Co-writer, co-producer, and star Steve Coogan brings his beloved character back for another chapter in the ongoing saga of media personality Alan Partridge in Alan Partridge (the US title, as opposed to the original UK title Alan Partridge: Alpha Papa—though it could’ve been called Alan Partridge: Siege Face). A satire on fame, selling out, corporate takeover, and media, but, above all else, one of the funniest movies I’ve ever seen. Tremendously intelligent, very hard to predict, pleasantly surprising, biting, witty…there were times when the comedy was firing so relentlessly on all cylinders that I could hardly handle the rapid fire attack on my funny bone.
Gordale Media—a big corporate conglomerate—has taken over a small town radio station in North Norfolk. The unfashionable, aging Alan Partridge is one of the DJ’s whose job is at risk as a result of this takeover. Partridge convinces the new owners to “Just Sack Pat” Farrell (Colm Meaney) instead of him, who later comes back with a shotgun and a vendetta. Farrell takes over the radio station, creating a hostage situation in which Partridge is the only person he’ll communicate with, thus making him the unlikely hostage negotiator. What follows is a fast-paced, dazzling blend of danger, tension, brilliant one-liners, and surprising story turns. Imagine Dog Day Afternoon with a comic genius at the center—playing, for those who don’t yet know, essentially David Brent meets Larry Sanders (even though Partridge predates both of those characters)—and you get a good idea of what Alan Partridge is like.
This is the long-awaited big screen debut of Coogan’s longtime character, who’s “career” spent years on TV, the radio, a fake autobiography, and most recently a web series. This film is my favorite incarnation of him to date, and really feels like the classic that many were wanting it to be—that “many”, of course, being the cult following this character has gathered over the years. This is a great introduction to the character that will lead plenty of people to explore the past Partridge projects with great interest. Also, it must be noted, your prior experience with Alan Partridge is not an important factor for enjoying this film: it works entirely fine without having any prior awareness of the character whatsoever.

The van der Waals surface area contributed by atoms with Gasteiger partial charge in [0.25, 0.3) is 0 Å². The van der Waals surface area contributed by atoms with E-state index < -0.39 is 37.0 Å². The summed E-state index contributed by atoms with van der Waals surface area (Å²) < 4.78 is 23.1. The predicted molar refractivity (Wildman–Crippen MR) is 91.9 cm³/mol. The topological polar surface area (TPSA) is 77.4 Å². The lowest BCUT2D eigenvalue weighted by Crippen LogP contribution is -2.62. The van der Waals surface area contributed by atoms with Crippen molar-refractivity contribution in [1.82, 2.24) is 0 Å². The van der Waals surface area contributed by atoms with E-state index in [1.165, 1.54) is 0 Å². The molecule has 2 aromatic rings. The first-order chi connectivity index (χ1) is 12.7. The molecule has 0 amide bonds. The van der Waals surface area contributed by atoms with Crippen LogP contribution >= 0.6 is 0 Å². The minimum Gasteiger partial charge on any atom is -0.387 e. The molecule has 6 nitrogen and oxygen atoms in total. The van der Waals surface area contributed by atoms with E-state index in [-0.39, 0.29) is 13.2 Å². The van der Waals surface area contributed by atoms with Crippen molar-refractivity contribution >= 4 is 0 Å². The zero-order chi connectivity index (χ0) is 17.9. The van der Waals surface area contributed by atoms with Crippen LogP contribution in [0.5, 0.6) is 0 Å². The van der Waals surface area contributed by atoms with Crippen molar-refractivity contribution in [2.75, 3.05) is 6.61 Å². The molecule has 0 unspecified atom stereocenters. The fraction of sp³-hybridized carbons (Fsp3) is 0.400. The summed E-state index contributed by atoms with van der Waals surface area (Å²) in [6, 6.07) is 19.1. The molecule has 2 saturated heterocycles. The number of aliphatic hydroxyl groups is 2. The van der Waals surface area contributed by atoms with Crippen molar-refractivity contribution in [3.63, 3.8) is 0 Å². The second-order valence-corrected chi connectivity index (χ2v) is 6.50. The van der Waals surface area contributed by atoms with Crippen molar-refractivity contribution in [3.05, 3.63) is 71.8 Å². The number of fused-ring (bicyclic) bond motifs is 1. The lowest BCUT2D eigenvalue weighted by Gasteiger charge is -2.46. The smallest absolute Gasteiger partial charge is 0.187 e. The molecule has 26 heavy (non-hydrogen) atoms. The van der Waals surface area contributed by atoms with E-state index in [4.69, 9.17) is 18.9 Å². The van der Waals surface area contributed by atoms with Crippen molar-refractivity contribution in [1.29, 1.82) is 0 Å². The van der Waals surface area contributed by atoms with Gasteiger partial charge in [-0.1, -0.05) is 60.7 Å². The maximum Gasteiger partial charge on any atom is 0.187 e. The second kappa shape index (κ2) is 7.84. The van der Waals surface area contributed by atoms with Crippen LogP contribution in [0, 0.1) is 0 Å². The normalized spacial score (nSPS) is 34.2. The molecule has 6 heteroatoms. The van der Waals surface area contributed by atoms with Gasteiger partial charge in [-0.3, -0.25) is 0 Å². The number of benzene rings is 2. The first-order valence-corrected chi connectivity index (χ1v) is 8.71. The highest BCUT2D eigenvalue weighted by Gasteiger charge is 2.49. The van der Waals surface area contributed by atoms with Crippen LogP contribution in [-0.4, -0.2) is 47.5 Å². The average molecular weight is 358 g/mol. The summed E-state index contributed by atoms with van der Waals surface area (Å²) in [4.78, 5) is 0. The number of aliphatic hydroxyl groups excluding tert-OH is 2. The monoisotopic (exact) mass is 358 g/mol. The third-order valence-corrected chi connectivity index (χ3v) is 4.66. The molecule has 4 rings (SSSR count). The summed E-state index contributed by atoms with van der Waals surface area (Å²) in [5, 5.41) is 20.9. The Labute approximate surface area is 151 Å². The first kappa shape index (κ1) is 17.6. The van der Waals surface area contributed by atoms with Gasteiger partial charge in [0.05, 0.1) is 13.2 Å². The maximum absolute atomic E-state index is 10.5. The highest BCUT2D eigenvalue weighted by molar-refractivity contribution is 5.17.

The film is extremely well-written—the legitimate threat of the scenario provides a perfect undertone for the comedy relief of the overall material, making everything feel fresh and immediate—there’s almost no wasted word, moment, or opportunity in the whole piece. This successful tonal consistency and rapid pace was aided by a director (Declan Lowney) tolerant of Coogan and co’s apparently chaotic production process—and yet the movie is far from a mess. It even delivers on the tension and action in a surprisingly strong way, occasionally seeming like a legitimate Hollywood cop drama, but maintaining an indie, free-spirited free-flow of ideas at all times. It doesn’t play like an adaptation of a television character one bit, it plays like a legitimate movie. It looks great, it’s well-acted, it doesn’t wear out its welcome, it’s never boring, and it’s just human enough to be engaging on multiple levels. It’s full of so many small laughs—in details, lines, mannerisms, etc—that it’s destined to reward repeated viewings.
The DVD/Blu-Ray includes about fifteen minutes worth of features that provide various insights into the production of the film, and though those features are good enough, it would have been helpful to include a documentary about the history of Alan Partridge. That, along with the film, would have provided a great starting place for new comers, and a reference point by which the viewers could use to explore further.
Alan Partridge is now available on DVD/Blu-Ray through Magnolia Home Entertainment